All ministers of Christ of equal rank: V. 4. For while one saith, I am of Paul, and another, I am of Apollos, are ye not carnal ? V. 5. Who, then, is Paul and who is Apollos but ministers by whom ye believed, even as the Lord gave to every man? V. 6. I have planted, Apollos watered; but God gave the increase. V. 7. So, then, neither is he that planteth anything, neither he that watereth, but God, that giveth the increase. V. 8. Now he that planteth and he that watereth are one; and every man shall receive his own reward according to his own labor. Paul here repeats his chief complaint against the Corinthian Christians, that of yielding to party spirit and forming factions: For whenever any one says, I belong to the party of Paul; but another, I to that of Apollos, are you not mere men? Paul refers to only two parties in this instance, because they are sufficient to illustrate his point. And his accusation is that those of his readers that are guilty are following the example of the average man of the world, who is not governed by considerations of the will of God. The mind of Christ is unalterably opposed to disharmony and schism. Such party spirit is especially foolish in the Christian Church: What, then, is Apollos ? What, on the other hand, is Paul? To make such questions a matter of quarrel, as though Apollos and Paul, in their own persons, were anything! Ministers they are, not the authors of your faith, but servants and instruments of God to bring you to faith. The Master and Lord of the work is Jesus Christ, and those that have the benefit of the work are the members of the congregation. But as for Apollos and Paul, they have no higher ambition than to be servants, each one with his own specific gifts, as the Lord has bestowed upon him. It is the Lord's business entirely, and He furnishes the ability for the work as well as the opportunity to be active in His service, as He thinks best for the welfare of His Church. Both facts thus preclude all disposition to boast.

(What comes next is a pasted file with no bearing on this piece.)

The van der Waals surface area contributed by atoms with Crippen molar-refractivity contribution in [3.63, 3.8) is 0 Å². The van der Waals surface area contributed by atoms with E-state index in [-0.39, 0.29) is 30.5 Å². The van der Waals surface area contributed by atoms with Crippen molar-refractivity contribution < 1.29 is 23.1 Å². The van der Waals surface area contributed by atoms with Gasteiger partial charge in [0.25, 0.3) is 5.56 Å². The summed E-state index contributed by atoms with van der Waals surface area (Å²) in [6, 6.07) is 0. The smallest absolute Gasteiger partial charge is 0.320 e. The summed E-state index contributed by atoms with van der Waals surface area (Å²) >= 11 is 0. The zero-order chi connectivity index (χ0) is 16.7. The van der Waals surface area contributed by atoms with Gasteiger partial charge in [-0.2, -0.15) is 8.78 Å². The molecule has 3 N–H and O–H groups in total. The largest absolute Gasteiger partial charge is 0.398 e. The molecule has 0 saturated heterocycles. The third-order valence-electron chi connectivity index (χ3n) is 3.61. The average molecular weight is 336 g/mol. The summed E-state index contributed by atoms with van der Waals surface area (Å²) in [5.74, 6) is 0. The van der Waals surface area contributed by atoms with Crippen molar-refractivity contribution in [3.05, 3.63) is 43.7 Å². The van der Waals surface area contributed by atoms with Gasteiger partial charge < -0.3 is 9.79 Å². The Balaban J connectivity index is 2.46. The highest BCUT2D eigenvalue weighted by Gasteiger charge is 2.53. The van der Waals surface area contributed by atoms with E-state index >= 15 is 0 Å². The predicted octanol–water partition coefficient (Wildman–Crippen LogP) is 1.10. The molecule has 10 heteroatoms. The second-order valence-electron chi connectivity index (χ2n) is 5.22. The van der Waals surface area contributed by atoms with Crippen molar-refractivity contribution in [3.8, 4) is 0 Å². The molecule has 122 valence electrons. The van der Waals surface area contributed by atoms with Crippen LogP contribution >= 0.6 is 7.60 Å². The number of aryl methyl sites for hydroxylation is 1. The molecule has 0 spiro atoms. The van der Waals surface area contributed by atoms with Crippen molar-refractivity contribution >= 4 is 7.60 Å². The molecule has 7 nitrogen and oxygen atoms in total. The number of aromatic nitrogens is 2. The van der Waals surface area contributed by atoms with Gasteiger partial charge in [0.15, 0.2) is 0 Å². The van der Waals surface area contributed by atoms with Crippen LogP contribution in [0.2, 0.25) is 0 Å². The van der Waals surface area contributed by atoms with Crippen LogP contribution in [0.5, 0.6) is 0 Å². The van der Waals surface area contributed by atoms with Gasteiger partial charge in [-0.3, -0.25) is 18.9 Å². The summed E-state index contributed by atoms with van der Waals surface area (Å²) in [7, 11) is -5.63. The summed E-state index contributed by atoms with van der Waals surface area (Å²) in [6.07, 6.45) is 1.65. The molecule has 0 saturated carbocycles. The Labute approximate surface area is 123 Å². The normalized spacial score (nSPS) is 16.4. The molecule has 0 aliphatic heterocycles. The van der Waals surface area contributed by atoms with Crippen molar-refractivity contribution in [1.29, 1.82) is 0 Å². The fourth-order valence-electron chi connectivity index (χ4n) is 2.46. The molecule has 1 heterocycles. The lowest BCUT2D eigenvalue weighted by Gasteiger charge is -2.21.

The apostle shows in just what way the Lord arranged matters in Corinth and made use of the talents of these two servants: I planted, Apollos watered, but God produced the growth; all the while, during the work of both men, God was giving the increase. The work in Corinth was that of obtaining a spiritual crop. To Paul's lot it fell to break the ground and to plant the seed of the Word; God caused the seed to strike root and to spring up. Then came Apollos and tended the young plants by developing the life of faith, by confirming the believers in their Christian knowledge; God's merciful power accompanied his efforts and caused the plants to bring forth fruit. It follows, then, that neither he that plants nor he that irrigates is anything; they are mere instruments in the hand of God, the Lord of the harvest, who alone gives the growth, and to whom, therefore, all glory must be given: He is everything, He alone remains, all others are excluded. This is brought out still more strongly by the thought: But the planter and the waterer are one thing; they are as one, as a single instrument in the hands of God, and they have only one interest and aim, the growth of the Church. They are not rivals, but co-laborers in the same cause; their work is not competitive, but complementary. But each will get his own wage according to his own labor. If works are done with the object of meriting anything in the sight of God, of obtaining everlasting salvation through their performance, they are useless and worse than useless. But if they are performed in simple faith and love, in the service of the Lord, for His honor and glory, then God Himself will bring forth the final reward of mercy; for the sake of Jesus He will look upon them as deserving of a wage, and He will act accordingly, Luke 19, 15. 16; Matt. 19, 28; 1 Pet. 5, 4; Dan. 12, 3. And it is especially consoling that the reward is proportioned to the work, not to its success, so that unremitting faithfulness, rather than brilliant achievement, is the standard followed by God. "We also confess what we have often testified, that, although justification and eternal life pertain to faith, nevertheless good works merit other bodily and spiritual rewards and degrees of rewards." 20)